Possible request for another follow-up type post for those of us mommies to be that aren't totally versed in what's available...what's available?? Your comment mentions all sorts of varieties, but I don't know/understand the difference between the different "systems".

  5. Tessa, thanks! I'll make a note to 'stop by' soon :)

    Shara, you betcha! It's on my to-do list.

  6. three washes seems excessive! I have been cloth diapering for eight years and the most I have done is a cold rinse/hot wash w/detergent and extra rinse. I line dry in the sun and my diapers are never stinky.

  7. You're right--it does seem excessive, doesn't it? I should add to my post here that we're working with VERY hard water in our area. It really slows down the effectiveness of detergent, etc.. and so some extra washing has become a necessity.

    I explained to Shara (a couple of comments up) recently that in her area, where the water is closer to a mid-point between hardness and softness, that she should alter this routine a bit by eliminating the third cycle, and simply selecting the 'extra rinse' option during her second wash.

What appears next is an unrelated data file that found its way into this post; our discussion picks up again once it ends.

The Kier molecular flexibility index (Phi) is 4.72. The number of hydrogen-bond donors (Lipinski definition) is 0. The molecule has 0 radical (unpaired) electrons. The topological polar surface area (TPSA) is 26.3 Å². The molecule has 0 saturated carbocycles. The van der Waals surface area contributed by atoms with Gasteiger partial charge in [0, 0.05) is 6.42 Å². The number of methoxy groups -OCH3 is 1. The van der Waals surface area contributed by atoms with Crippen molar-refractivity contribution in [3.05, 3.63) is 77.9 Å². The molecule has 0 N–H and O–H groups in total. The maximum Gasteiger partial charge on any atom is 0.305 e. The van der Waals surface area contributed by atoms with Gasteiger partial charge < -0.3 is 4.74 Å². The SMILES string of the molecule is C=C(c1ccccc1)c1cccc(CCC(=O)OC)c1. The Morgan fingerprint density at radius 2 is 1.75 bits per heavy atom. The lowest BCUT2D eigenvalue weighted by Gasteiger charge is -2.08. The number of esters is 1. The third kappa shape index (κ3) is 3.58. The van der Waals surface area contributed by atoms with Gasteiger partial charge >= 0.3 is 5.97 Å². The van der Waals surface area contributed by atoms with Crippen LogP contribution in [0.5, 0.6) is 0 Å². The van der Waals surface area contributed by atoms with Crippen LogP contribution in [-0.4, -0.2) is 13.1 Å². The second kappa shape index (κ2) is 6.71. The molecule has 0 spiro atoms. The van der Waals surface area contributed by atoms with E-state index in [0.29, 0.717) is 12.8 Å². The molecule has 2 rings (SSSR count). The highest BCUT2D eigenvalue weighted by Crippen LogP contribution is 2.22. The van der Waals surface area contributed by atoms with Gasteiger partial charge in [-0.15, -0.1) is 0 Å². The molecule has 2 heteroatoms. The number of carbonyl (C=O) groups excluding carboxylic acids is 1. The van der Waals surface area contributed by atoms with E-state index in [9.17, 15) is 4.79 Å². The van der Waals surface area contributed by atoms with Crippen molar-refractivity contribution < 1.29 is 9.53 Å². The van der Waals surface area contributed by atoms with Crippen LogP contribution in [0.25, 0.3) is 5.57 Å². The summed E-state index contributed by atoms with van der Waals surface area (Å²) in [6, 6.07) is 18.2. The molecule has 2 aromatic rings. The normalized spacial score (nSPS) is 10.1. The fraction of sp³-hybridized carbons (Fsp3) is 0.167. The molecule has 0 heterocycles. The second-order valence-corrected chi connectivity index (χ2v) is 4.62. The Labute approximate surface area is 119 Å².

I've definitely found, however, that giving the diapers two runs through the machine with detergent is a GREAT way to keep them clean and stink-free.

    Might I ask what kind of diapers you're using, and what variety of detergent? Do you have hard, or soft water? :

  8. I have a top loader HE machine. What setting should I wash them? Can it be a short (35min) setting 3x's? or does it have to be "normal" setting 3x's?

    1. Hi Rachelle! Can you elaborate for me, please? I think you're asking about the "quick wash" type of option, vs. the standard cycle length? If so, I would perhaps consider doing a short/warm wash first, then a long/hot wash, then the final cycle could also be short. If you live in an area with extremely hard water, however, the longer cycles are better when coupled with Country Save and Calgon or White King water softener. That allows ample time for the detergent to break down and clean.